The Nürburgring Nordschleife isn’t the oldest racetrack in the world, but with 90 years of racing under its belt, but I’m going to go on record as saying it’s the best.
Construction started in September 1925, but the epic circuit we all know and love wasn’t completed until late Spring in 1927.
And that first race?
June 18th, 1927.
After five dramatic years of running on the public roads, the 6th Eifelrennen was finally held on the newly completed Nürburgring race circuit. In these early days a purpose-built racing circuit really was a novelty.
Imagine a world with just 1% of the motorised traffic we’re now so accustomed too. Even the most utlitarian passenger car would raise eyebrows driving down the street.
Now imagine the impact of seeing a 600hp race-fuelled behemoth belching out 140dB at speeds of 150mph. The modern spectacle of motor racing can’t hold a candle to the thrill, the danger, that the early GP races offered the average spectator.
That’s explains why spectator numbers were so impossibly high. It’s widely accepted that initial attendance figures for the early years at the Nürburgring were tough to calculate. Estimates from the early days range from 100,000 to 300,000 per weekend. That’s at a circuit 50kms from the nearest city, when public transportation was in its infancy, and personal car ownership was rare. The first race cost just two Reichmarks to watch trackside, but 200 marks for a grandstand seat.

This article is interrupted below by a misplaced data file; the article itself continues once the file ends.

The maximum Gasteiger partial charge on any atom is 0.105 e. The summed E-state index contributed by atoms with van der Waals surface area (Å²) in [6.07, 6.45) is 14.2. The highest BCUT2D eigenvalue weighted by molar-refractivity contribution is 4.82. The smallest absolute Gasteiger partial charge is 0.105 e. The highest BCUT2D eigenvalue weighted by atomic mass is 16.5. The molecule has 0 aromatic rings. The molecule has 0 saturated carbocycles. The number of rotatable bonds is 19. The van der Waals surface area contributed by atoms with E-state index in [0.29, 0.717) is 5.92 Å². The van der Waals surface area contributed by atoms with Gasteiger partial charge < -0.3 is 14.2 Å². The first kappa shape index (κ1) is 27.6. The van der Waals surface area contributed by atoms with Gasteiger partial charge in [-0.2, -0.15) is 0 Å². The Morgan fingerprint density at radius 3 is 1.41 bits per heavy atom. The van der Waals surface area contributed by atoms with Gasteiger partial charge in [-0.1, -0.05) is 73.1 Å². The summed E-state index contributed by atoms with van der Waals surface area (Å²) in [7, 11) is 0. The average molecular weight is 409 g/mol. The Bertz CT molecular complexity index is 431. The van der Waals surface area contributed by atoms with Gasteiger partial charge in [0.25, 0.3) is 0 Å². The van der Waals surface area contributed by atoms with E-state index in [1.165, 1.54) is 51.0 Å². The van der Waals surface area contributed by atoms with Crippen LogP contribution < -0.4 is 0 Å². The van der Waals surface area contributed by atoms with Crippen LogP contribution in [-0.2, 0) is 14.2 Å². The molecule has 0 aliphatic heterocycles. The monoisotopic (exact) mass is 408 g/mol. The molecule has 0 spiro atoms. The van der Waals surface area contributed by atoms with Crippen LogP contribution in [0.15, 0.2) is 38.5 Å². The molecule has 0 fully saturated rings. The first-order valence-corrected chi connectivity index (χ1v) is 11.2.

And what did that first weekend of racing at the Nürburgring entail? The Eifelrennen offered a full program of 2 and 4 wheeled races. How about a 150km motorcycle race, a 450km sports car race and after all that, public access from 1730 on Sunday for public ‘sight laps’? Sounds like a pretty awesome weekend away in 1927. Some people even started walking from Koblenz two days before the race! (Source: Pro-Steilstrecke)
Caracciola would win the main event in a works Mercedes-Benz S, an early supercharged 7-litre street-legal sports car with somewhere over 300hp. An average lap speed of nearly 100kmh means he was doing the equivalent now of a 12-minute lap – no mean feat for a 1920s street car on a poor surface.
The afore-mentioned 600hp GP cars would arrive in the early 30s
This weekend, in 2017, it’s the Nürburgring Classic. A fantastic festival of classic cars and bikes, racing flat out over the old Nordschleife and modern GP track. I would highly recommend a visit. This Thursday the track is open ALL DAY, and the afternoon is actually the ‘N24’ layout… a 25km lap.
And finally, the official (officially AWESOME) 90 years of Nürburgring video: